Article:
The Cemetery is in the district of Charlottenburg, 8 kilometres west
of the city centre, on the south side of the Heerstrasse. From Theodor
Heuss Platz in the district of Charlottenburg, near the exhibition hall
complex and next to the Olympic Stadium, follow signs for Spandau, proceeding
along the Heerstrasse. The Cemetery lies on the Heerstrasse on the left
hand side of the road and 3 kilometres from Theodor Heuss Platz. Visitors
should drive beyond the cemetery to the traffic lights, then turn left
directly onto a small one way street running parallel to the Heerstrasse.
The Cemetery entrance is on this small one way road.
The site of Berlin 1939-45 War Cemetery was selected by the British
Occupation Authorities and Commission officials jointly in 1945, soon
after hostilities ceased. Graves were brought to the cemetery from the
Berlin area and from eastern Germany*. The great majority of those buried
here, approximately 80 per cent of the total, were airmen who were lost
in the air raids over Berlin and the towns in eastern Germany. The remainder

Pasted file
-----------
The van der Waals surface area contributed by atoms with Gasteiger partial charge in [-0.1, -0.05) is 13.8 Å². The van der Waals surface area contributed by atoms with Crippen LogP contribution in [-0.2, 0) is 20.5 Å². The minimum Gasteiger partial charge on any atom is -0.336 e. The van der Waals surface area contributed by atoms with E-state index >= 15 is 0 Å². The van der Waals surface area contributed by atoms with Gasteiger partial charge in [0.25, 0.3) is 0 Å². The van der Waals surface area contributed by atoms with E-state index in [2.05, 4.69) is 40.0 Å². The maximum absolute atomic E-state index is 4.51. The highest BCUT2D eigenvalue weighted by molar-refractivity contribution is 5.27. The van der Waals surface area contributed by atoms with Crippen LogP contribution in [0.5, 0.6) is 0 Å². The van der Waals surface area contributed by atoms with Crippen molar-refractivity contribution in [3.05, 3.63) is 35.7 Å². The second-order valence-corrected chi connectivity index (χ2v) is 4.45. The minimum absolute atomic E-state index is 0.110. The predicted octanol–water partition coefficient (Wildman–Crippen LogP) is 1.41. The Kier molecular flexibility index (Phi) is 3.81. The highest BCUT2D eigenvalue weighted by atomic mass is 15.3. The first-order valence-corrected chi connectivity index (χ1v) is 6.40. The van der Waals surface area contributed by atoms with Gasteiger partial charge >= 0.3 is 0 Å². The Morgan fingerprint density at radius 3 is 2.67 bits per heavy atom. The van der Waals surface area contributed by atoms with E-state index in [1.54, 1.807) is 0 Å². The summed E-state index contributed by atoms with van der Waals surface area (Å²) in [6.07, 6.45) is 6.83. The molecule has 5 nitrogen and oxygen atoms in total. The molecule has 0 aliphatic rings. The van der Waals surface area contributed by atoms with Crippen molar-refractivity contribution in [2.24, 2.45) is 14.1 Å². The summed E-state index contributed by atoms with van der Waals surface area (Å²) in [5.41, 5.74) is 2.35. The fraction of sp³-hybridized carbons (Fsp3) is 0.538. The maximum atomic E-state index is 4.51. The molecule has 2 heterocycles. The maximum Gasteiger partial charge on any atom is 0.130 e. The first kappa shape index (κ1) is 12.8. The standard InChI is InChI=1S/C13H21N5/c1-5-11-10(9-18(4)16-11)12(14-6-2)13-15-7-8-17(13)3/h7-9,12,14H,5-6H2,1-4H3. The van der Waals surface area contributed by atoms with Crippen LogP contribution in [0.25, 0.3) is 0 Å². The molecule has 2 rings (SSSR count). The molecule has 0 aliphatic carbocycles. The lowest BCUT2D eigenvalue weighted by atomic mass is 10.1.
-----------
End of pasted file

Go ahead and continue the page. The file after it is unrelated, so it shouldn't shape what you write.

were men who died as prisoners of war, some of them in the forced march
into Germany from camps in Poland, in front of the advancing Russians.
The cemetery contains 3,594 Commonwealth burials of the Second World
War, 397 of them unidentified. In addition, there are 266 post war graves
of men of the British Occupation Forces or their dependants, or of members
of the Control Commission. * Leipzig, Konigsberg, Iena, Dresden, Halle,
Rostock, Teltow, Wismar, Mittenwalde, Neuburzdorf, Magdeburg, Grunberg,
Doberitz, Buchholz, Halberstadt, Blankenburg, Gotha, Tannenburg, Potsdam,
Weder, Tessau, Stralsund, Schweren, Munsdorf, Brandenburg and Schonwalde.
are 3468 graves.
taken from the Commonwealth
War Graves Commisison web site.